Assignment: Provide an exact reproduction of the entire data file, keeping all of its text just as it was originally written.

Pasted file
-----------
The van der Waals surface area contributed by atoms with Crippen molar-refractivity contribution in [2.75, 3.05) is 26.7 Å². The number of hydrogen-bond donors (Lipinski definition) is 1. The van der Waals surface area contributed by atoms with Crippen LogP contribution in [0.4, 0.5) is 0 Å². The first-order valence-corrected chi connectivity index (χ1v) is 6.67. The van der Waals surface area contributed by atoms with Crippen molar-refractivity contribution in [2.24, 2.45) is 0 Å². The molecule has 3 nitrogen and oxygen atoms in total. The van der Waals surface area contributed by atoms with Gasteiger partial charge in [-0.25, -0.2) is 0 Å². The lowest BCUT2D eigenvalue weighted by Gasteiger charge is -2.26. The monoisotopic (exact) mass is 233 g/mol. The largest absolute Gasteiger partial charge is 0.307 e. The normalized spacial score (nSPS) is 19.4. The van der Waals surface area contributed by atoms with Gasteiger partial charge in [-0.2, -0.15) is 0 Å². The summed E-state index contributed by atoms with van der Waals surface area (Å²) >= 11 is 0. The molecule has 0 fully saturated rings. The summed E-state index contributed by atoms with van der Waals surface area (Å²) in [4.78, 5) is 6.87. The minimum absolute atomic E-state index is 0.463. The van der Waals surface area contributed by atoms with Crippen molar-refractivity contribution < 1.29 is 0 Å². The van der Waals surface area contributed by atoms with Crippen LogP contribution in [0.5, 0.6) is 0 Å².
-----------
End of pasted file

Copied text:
The van der Waals surface area contributed by atoms with Crippen molar-refractivity contribution in [2.75, 3.05) is 26.7 Å². The number of hydrogen-bond donors (Lipinski definition) is 1. The van der Waals surface area contributed by atoms with Crippen LogP contribution in [0.4, 0.5) is 0 Å². The first-order valence-corrected chi connectivity index (χ1v) is 6.67. The van der Waals surface area contributed by atoms with Crippen molar-refractivity contribution in [2.24, 2.45) is 0 Å². The molecule has 3 nitrogen and oxygen atoms in total. The van der Waals surface area contributed by atoms with Gasteiger partial charge in [-0.25, -0.2) is 0 Å². The lowest BCUT2D eigenvalue weighted by Gasteiger charge is -2.26. The monoisotopic (exact) mass is 233 g/mol. The largest absolute Gasteiger partial charge is 0.307 e. The normalized spacial score (nSPS) is 19.4. The van der Waals surface area contributed by atoms with Gasteiger partial charge in [-0.2, -0.15) is 0 Å². The summed E-state index contributed by atoms with van der Waals surface area (Å²) >= 11 is 0. The molecule has 0 fully saturated rings. The summed E-state index contributed by atoms with van der Waals surface area (Å²) in [4.78, 5) is 6.87. The minimum absolute atomic E-state index is 0.463. The van der Waals surface area contributed by atoms with Crippen molar-refractivity contribution < 1.29 is 0 Å². The van der Waals surface area contributed by atoms with Crippen LogP contribution in [0.5, 0.6) is 0 Å².